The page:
Welcome to Marmee's Pantry

Welcome to Marmee's Pantry

Thursday, May 17, 2012

Very Simple Chamomile Healing Salve

 Google Photo as example
About a year ago, I gave you my recipe for my favorite healing salve. I know that there are many times that when we WANT a salve is right when we NEED a salve and my other recipe takes about 2 weeks to cure. So, here is a recipe for a lovely Chamomile healing salve that only needs to cure over-night.
 Chamomile flowers in a jar on my Hoosier hutch
I keep a little jar of chamomile flowers on-hand all the time. It's good for so many things . . . including a comforting cup of chamomile tea in the evening.

But let's get back to the salve . . . 

You will need:

~1 c. of coconut oil (FYI ~ the better coconut oils are sold in the grocery section of most health food stores and come in a semi-solid state. I recommend Barlean's or Garden of Life)

~2 handfuls of chamomile flowers (bought in bulk at a health food store or bulk food store)
~small or medium-sized cooking pot
~a wooden spoon (preferred but not mandatory)
~cheese cloth
~container with a pour-spout (I use a Pyrex measuring cup); 

~small containers, ex: mint tins, baby food jars, small cream jars, mini canning jars, lip balm containers, etc ~ make sure your container has a good, air-tight lid.


1) in the cooking pot, heat the cup of coconut oil to it's liquid state. DO NOT BOIL;
2) add the chamomile flowers;
3) mixture will begin to foam, when it does, stir mixture so that it is completely blended;
4) remove from heat and place, STILL IN THE PAN, in a cool place overnight ~ cover with a dish towel;
5) in the morning, re-warm the mixture ~ DO NOT BOIL;
6) while it is warming, get out as many of your containers it takes to hold your salve; this recipe is a small batch so it won't take many;
7) after the mixture is re-heated through, strain it through the cheese cloth into a measuring cup or something w/a pour-spout;
8) pour into your container. You can use it immediately in it's semi-liquid state or wait for it to cool into the salve form.
Google Photo as example
This lovely chamomile salve is great for diaper rash, cuticle cream, lip balm and most other minor skin irritations that other balms and salves are good for. Chamomile is wonderfully soothing, healing and has it's own light fragrance.

Quick, easy, effective ~ you will love it!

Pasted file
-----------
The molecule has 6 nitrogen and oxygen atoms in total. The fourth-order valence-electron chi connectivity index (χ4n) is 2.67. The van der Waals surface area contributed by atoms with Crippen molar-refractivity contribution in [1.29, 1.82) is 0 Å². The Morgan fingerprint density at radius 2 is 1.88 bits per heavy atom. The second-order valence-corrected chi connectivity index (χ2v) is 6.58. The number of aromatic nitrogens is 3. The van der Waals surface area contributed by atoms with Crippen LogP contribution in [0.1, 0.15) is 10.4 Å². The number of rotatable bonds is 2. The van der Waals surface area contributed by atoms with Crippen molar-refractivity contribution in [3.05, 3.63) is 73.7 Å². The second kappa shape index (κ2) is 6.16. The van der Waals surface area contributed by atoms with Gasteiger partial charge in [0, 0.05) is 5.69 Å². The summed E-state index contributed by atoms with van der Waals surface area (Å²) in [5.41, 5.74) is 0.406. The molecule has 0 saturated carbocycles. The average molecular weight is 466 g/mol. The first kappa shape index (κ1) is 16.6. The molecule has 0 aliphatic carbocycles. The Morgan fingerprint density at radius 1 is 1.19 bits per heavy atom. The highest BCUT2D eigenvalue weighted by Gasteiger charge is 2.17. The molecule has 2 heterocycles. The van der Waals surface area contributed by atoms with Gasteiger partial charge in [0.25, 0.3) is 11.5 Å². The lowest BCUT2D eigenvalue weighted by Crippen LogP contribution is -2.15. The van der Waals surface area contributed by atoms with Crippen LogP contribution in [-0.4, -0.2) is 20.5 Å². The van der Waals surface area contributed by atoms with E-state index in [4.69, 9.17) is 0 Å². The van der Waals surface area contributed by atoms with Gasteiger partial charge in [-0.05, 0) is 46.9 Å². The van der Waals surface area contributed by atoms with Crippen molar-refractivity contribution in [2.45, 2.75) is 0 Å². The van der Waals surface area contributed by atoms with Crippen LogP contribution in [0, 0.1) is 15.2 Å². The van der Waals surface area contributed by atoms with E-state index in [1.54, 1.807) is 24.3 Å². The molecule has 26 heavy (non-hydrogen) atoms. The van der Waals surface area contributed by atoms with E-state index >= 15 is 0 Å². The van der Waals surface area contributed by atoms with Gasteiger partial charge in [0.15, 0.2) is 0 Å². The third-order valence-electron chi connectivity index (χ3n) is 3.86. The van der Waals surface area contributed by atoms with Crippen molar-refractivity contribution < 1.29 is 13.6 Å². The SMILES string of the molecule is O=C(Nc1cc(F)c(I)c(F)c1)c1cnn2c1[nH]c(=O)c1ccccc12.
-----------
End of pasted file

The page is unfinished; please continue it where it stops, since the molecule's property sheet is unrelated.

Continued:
{***This recipe can be easily modified for other herbs ~ EX: lavender, German chamomile, peppermint, white willow . . . etc.***}

Blessings from Ohio . . . Kim<><


  1. Thank you for the input on the dress! The Yellow is my first choice because it has a beautiful coral with some aqua running through the asian pattern and it is just cheerful! Thank you for all your faithful visits to my blog...you are a true friend. ox

  2. You inspire me to do this...I don't have any chamomile flowers or coconut oil...I don't shop at health food stores, etc., but you are making me want to! I am going to start checking these things out. You make it sound so simple and wholesome!!!Thank you for sharing these bits of wisdom with us.

  3. Thank you for sharing this recipe. I am moving to live simply and frugally. I want to learn to make more of my own stuff. I have learned and refined my laundry soap. I have a recipe for automatic dishwasher soap that I need to try. This salve will make a nice gift.

    Wishing you a lovely & blessed week,

  4. Hello I am getting ready to make this. My husband planted lots of. Chamomile. I have a couple of questions. Do you use only the flowers or also the little leaves. Also can they be fresh or do they need to be dried?
    Thank you

    1. Hi Anne-Marie ~ You will love this simple salve, I hope you enjoy making & using it. Yes, I only use the flowers & I only use them dried. I highly recommend staying w/the dried herbs & flowers to reduce the risk of it spoiling; if you use fresh you'll have to use your product quickly & risk not having it around when you need it. Using dried flowers/herbs allows you to keep you product indefinitely. It doesn't take long to dry most herbs & spices ~ 2 weeks should dry them out nicely.

      Let me know how much you LOVE your chamomile salve!

      Blessings, K~

  5. Would I be able to add a small amount of food coloring to my salve? I would like to be able to color-code my different types of salves. Echinacea, chamomile, lavender, ect...

    1. I don't see why not. My only concern would be that it would color your skin or clothes. So be careful.

  6. I've made this a few times now, and i do love it! But i wonder, what burner setting do you heat the oil at? Also, how long does it take for you to get the foam? It hasn't foamed for me any of the times I made it.

  7. Could I use shea butter instead of coconut oil?


Related Posts with Thumbnails